Audrey brought the schoolhouse to life on Tuesday evening.  She picked up the old teacher’s pointer from the blackboard tray, pulled down her map of Grindstone,  and opened her lecture about industry on the island, telling us to turn to page 3 in “Going Home, Grindstone Island”, the book she had passed out to each one of us. She began with the industry of the Indians who once lived on our shores.  “In the picture at the top of the page, do you see that basket by the woman sitting at the end of the row at the right?  That is an Indian basket.  They made them from the splints of ash trees. The Indians up and down this part of the river continued this industry for many years.  Indian women came around to the Grindstone farms to sell their baskets even in the memory of Ruth Kufchock, Dick McRae’s granddaughter.”  It was Audrey Lashomb’s book we were using for a text and its photographs let us see what she was talking about, no slide lecture this. Audrey seemed to want to say, “This is how it was in this very schoolhouse even in the forties. She talked about the quarry, the cheese factory, the farms, and the blacksmith shop, where she said she used to walk on the waves.  She said once she was giving a talk, and a lady asked her after the lecture, “if she really walked on the waves!” She then explained that the “waves” were the tracks on which the boats at Van Slate’s shipyard were let into the water. Since Van and Elizabeth Slate were Audrey’s great grandparents, she had walked on the greasy waves many times.


About thirty “pupils” sat at the desks listening to Audrey. I felt I understood how some of the big boys felt years before at the small desks. My knee hurt when I tried to fit it under the shelf. But we all enjoyed Audrey’s lecture. She always warms to the subject of Grindstone! We ate the cookies Mary Lou Rusho served with just as much gusto as the hungry boys must have devoured the warm lunches their teachers served them at noon when school was in session in the little building where we sat listening to Audrey.


Phyllis and Doc Schwartz were there, and Phyllis related all the times the wind had shifted direction that day. I was surprised that she had noticed because, she said it came around to the northwest a couple of times, and I thought, “I didn’t notice it, and I usually  

pay attention to the north wind.”  When she told me that son Mark was on a sailing cruise for a couple of days, I could see why she knew what the wind did all day long. The Schwartzes bought the former Hall place on the southwest side of the island and, along with the house and lovely flower garden, they became the proud owners of several fine wood boats, a sailing skiff among them, which they sometimes sail in the annual Harold Herrick Skiff Race.  She also said the water was warmer for their morning swim than for their afternoon swim. I am always delighted to be talking to a fellow swimmer!  Not many of the women my age on our side of the island swim much these days. Phyllis says it is has helped Doc keep able to get around this summer. Phyllis has only made the Hall gardens more beautiful, and that wealth of blossoms supplies the church with lovely bouquets each Sunday.  (And Margaret Taylor always enhances Phyllis’s arrangements with great swaths of wild flowers from her fields. Amazing grace.)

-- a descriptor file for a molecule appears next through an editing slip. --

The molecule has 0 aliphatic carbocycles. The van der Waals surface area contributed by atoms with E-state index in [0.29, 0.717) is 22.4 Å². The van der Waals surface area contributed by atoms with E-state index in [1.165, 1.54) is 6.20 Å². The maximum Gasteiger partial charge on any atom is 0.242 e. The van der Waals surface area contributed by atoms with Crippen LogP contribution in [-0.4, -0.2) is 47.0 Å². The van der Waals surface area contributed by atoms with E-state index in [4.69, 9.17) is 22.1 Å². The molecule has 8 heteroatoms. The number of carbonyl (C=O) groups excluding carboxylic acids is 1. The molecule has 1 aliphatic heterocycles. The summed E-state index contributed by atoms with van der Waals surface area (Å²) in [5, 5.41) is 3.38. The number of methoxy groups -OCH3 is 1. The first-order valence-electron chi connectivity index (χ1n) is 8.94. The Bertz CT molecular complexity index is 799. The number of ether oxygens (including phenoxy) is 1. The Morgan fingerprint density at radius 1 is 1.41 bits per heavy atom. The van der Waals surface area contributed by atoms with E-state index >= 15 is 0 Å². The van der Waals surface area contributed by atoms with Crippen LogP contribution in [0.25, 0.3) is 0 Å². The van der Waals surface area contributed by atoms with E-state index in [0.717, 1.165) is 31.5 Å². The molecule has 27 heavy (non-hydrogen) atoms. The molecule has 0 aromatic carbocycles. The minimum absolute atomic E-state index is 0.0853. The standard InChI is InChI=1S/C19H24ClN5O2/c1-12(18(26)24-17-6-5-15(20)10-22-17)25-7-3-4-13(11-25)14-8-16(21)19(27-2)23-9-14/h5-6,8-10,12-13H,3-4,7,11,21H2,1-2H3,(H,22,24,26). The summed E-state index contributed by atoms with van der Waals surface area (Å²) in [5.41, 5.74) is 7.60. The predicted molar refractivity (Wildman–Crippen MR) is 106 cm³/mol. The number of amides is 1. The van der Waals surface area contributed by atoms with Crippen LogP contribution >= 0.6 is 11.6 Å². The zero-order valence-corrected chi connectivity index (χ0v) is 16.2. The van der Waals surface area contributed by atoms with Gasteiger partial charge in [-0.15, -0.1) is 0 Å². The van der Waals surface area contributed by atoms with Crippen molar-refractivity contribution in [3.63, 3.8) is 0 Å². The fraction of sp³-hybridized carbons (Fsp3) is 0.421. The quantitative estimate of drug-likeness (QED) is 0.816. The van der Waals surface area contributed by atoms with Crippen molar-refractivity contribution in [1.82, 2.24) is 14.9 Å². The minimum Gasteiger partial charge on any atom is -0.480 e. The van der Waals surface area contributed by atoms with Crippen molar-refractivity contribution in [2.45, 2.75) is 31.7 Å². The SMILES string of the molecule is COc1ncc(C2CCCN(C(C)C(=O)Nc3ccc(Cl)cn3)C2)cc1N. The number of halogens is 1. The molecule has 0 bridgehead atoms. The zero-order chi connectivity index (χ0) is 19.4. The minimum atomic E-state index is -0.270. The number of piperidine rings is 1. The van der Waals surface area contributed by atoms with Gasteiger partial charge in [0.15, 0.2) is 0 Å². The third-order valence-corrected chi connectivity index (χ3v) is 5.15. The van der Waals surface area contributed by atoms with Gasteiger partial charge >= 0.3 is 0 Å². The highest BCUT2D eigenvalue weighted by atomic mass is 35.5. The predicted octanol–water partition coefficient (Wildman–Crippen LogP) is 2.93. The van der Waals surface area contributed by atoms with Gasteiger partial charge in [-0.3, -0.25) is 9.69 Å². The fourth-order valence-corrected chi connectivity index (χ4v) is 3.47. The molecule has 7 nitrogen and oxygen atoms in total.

The skiff race reminds me that I had a good note from Mary Herrick who had learned in the Grindstone news about this summer’s Harold Herrick St. Lawrence Skiff Race. “You have to know how much I missed being there.  As you must have heard, I have moved to Yarmouth Port on Cape Cod as of last September. …I’ve kept the house in Cape Vincent, however, and shall return from time to time. I have clipped out the article and will send it to Ted Overton who was my husband’s close friend and who gave the trophy in his memory….Please remember me to my river friends.”


Another old river friend surfaced this week with the clang, clang, clang of  Emmet Dodge’s old windmill being dismantled.  David and Debbie Neuroth are taking it, for old time’s sake back, to their home in Oklahoma where it will be used to pump water to a duck pond on their land.  Last summer they transported two tons of granite blocks to build a fireplace in their new house, and David credits that sturdy fireplace with keeping their house standing during the tornado that felled their neighbors’ houses. Their carrying all those blocks in Darrel Hayes’ little “tin” boat all the way across the river from the island’s north side on a windy day is a story in itself. I guess getting the windmill to Oklahoma will be no problem at all! Debbie is Doug and Virginia Cook’s daughter.  Doug was minister at the Grindstone church in the late fifties, and bought the old Emmet and Nellie Dodge home on Mc Rae Bay.


Dick Petry, this year’s minister at the church has spent spent a lot of his time this week, when he wasn’t in bed with a cold, visiting with various people around the island, preparing himself for the Charge Conference.  He has listened to the different points of view from people on Aunt Jane’s Bay, people on the Base Line Road, people on the South Shore Road, people on Thurso Bay, people on Mc Rae Bay, people on the North Shore Road, and people at the foot of the island, and has tried to formulate what we all want to do to keep the church and the hall operating as one Grindstone community. Erma’s coffee cove has been, probably, the very best source of the hopes and wishes of the year round islanders’ many minds. What would we all do without Erma!


The Rogers and Crowder band, two men who sing the best of country music in an engaging and energetic style,  played  for the party at the hall on Saturday night. Their voices seem to fill the small room but not overwhelm it. They are good! The kids did the limbo, that unbelievable pretzel trick of slipping under a pole that is lowered and lowered and lowered, until the dancer can almost not slither under without touching the floor (touching the floor breaks the rule).  I don’t think anyone has ever matched the famed Brown girls in doing the limbo, but there were some who came pretty close! This year the first group were all from 5 to 12 years old, and the second more expert group were all over 12. In the kitchen Dick, in his apron, listened to some more thoughts on island relationships and traditions while he cooked burgers, and Phil sold some handsome Dodge Hall sweat shirts that had  just come in. When the tickets were drawn for the 50-50, Jeff Davis won, but he turned his prize right back to the Hall. A good crowd had a good time, and Bubby Bazinet and Carolyn  did their usual faithful job of getting the band trundled, instruments, electronic equipment, wives, friends and  all  to and fro across the river.